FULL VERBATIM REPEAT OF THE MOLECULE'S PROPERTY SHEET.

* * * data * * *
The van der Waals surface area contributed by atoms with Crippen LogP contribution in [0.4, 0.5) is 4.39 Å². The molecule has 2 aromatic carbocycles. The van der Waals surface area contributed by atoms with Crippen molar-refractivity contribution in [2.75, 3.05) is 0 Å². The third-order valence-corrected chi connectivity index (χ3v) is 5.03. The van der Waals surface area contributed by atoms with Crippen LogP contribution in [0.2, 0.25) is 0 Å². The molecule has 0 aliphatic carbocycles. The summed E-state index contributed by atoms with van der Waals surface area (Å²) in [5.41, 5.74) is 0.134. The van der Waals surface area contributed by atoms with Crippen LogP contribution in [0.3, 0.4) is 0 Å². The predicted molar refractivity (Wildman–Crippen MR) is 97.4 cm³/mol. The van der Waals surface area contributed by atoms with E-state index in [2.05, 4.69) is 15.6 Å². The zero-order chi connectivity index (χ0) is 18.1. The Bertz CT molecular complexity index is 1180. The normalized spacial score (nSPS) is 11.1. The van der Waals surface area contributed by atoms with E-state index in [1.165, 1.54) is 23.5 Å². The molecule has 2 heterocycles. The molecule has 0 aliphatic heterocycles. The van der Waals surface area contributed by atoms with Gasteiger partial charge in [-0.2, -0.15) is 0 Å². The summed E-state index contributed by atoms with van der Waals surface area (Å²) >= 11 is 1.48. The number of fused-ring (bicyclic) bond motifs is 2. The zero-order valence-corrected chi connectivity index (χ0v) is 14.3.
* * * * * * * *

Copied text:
The van der Waals surface area contributed by atoms with Crippen LogP contribution in [0.4, 0.5) is 4.39 Å². The molecule has 2 aromatic carbocycles. The van der Waals surface area contributed by atoms with Crippen molar-refractivity contribution in [2.75, 3.05) is 0 Å². The third-order valence-corrected chi connectivity index (χ3v) is 5.03. The van der Waals surface area contributed by atoms with Crippen LogP contribution in [0.2, 0.25) is 0 Å². The molecule has 0 aliphatic carbocycles. The summed E-state index contributed by atoms with van der Waals surface area (Å²) in [5.41, 5.74) is 0.134. The van der Waals surface area contributed by atoms with Crippen LogP contribution in [0.3, 0.4) is 0 Å². The predicted molar refractivity (Wildman–Crippen MR) is 97.4 cm³/mol. The van der Waals surface area contributed by atoms with E-state index in [2.05, 4.69) is 15.6 Å². The zero-order chi connectivity index (χ0) is 18.1. The Bertz CT molecular complexity index is 1180. The normalized spacial score (nSPS) is 11.1. The van der Waals surface area contributed by atoms with E-state index in [1.165, 1.54) is 23.5 Å². The molecule has 2 heterocycles. The molecule has 0 aliphatic heterocycles. The van der Waals surface area contributed by atoms with Gasteiger partial charge in [-0.2, -0.15) is 0 Å². The summed E-state index contributed by atoms with van der Waals surface area (Å²) >= 11 is 1.48. The number of fused-ring (bicyclic) bond motifs is 2. The zero-order valence-corrected chi connectivity index (χ0v) is 14.3.